Bartz was the best CEO for Yahoo. Maybe

September 8, 2011: 9:37 AM ET

Overlooked in many of the post-mortems of Bartz's tenure at Yahoo is that, from a shareholder's perspective, she accomplished as much as anyone could have at Yahoo.

By Kevin Kelleher, contributor

Carol BartzFORTUNE -- "We always concluded we couldn't find anyone better than Carol."

That comment came from a board director of a company helmed by Carol Bartz. As you can imagine, the company wasn't Yahoo (YHOO) -- its board unceremoniously fired Bartz on Tuesday -- but Autodesk (ADSK). As a profile of Bartz by G. Pascal Zachary pointed out in 2004, Autodesk saw its stock rise fivefold in one year, thanks to Bartz' effort to turn the company around. That turnaround involved several years and multiple setbacks, but the payoff was well worth the wait.

As for Yahoo, when all is said and done, its own board members might end up echoing the sentiment of that Autodesk director: maybe there wasn't a better CEO for Yahoo than Carol Bartz. Which is to say that Yahoo simply can't be turned around. A few names have been offered as replacements for Bartz, and none instill confidence that they'll be able to support engineers, foster innovation and move Yahoo back to the center of the web any better than Bartz did.

You can see that sentiment sinking into the mindset of Yahoo shareholders. The stock initially rose as high as $13.93 Wednesday, or 8% above Tuesday's close, but drifted down to $13.30 as the day wore on.

Bartz's track record at Yahoo is mixed, and grew increasingly spotty toward the end. When Bartz joined Yahoo as CEO in January 2009, the stock was trading around $12 a share, slightly below its level today. Yahoo has severely underperformed its peers since then. The Nasdaq is up 61% during the Bartz era, while Google (GOOG) is up 70% and Amazon (AMZN) is up 292%.

Making matters worse, Bartz received a pay package that promised her $187 million over four years, provided she could revive Yahoo's stock price back to $25 a share (a predecessor, Terry Semel, earned $570 million over six years). In 2009, the AP calculated, she was the highest paid CEO among leaders of S&P 500 companies, receiving $47.2 million. A year later, she took a 75% pay cut.

As Miguel Helft pointed out, Bartz's early bold moves -- shutting down the archaic GeoCities sites and the search partnership with Microsoft (MSFT) -- did little to turn things around. Soon, engineering talent was streaming out the doors again. Bartz's approval ratings among her employees slid from 90% after her arrival to 24% this summer. And if the ugly fight with Jack Ma over AliPay wasn't a bad enough failure, Yahoo's revenue disappointed in the second quarter of 2011. Some analysts took the firing of Bartz as a sign that the third quarter's numbers would be just as bleak.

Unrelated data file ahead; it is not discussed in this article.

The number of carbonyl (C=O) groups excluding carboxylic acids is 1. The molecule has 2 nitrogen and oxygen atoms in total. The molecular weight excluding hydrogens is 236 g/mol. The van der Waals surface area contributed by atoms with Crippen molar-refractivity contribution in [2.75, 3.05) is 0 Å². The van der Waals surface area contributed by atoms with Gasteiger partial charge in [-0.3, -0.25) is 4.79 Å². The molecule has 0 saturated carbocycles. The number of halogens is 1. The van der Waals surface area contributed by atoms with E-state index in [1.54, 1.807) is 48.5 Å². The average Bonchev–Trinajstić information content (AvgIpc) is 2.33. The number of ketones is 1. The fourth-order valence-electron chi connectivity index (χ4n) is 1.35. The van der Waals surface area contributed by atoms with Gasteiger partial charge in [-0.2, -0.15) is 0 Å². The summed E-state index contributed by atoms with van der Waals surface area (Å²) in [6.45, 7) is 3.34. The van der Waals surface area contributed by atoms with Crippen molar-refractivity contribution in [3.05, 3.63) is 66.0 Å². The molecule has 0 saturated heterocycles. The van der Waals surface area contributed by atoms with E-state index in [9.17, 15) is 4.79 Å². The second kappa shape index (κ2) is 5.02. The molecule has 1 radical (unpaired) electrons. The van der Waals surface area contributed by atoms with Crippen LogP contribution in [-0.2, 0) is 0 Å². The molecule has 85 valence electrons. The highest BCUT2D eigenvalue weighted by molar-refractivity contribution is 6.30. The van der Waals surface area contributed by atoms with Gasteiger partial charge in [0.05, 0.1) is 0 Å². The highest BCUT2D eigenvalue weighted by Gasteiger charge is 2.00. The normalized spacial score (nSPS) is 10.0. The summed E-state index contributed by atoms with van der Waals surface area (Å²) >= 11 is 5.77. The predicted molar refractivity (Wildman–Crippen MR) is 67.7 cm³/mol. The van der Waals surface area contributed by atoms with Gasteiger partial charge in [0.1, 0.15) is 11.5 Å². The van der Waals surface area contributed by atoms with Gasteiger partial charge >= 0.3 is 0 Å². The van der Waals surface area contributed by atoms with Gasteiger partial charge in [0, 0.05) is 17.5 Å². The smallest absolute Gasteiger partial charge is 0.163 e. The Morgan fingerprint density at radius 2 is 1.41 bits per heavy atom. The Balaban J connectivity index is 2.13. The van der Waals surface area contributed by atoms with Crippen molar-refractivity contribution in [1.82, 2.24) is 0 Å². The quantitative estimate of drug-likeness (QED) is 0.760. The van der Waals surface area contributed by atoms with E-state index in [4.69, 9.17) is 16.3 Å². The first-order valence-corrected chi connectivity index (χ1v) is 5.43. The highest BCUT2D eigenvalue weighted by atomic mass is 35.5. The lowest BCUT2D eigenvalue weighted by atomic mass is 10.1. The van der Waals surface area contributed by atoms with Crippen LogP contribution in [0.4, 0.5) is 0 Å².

But overlooked in many of the post-mortems of Bartz's tenure at Yahoo is that, from a shareholder's perspective, she accomplished as much as anyone could have at Yahoo. As the Atlantic's Alexis Madrigal said, Bartz "milked money from a dying cash cow, like she was supposed to do," increasing Yahoo's net income by 52% in the last 10 quarters over the same period before her arrival.

In 2011, there are really two types of companies in the web industry. One type is the lean startup, driven by a core group of creative engineers with a vision that could just as easily succeed as fail. The other is typically a larger company maintaining a patchwork of services designed years, perhaps decades, ago.

Yahoo is clearly in the latter camp. It's never going to innovate its way out of its quagmire, it won't ever again set a standard for others to follow, and its past attempts to buy companies that did set an innovative standard -- like Flickr and delicious -- ended badly. Yahoo curates profitable ad content, and that's all it needs to do. It will never return to its glory days of 1999, it will be hard enough to keep Google and Facebook from stealing ad dollars from big advertisers.

After Bartz, Yahoo's board has several options -- hiring a CEO from inside or outside the company, selling off Asian assets and distributing some gains to shareholders or selling the whole company to private equity firm or another media company. And as dramatic as some of these sound, they won't change the reality that Yahoo is dying very slowly, but it has years of profitable growth ahead of it. Which is what Bartz accomplished.

For all Bartz's flaws, Yahoo is unlikely to be better off in the long run without her. Depending on where she lands in her next job, Bartz may be a lot better off without Yahoo.

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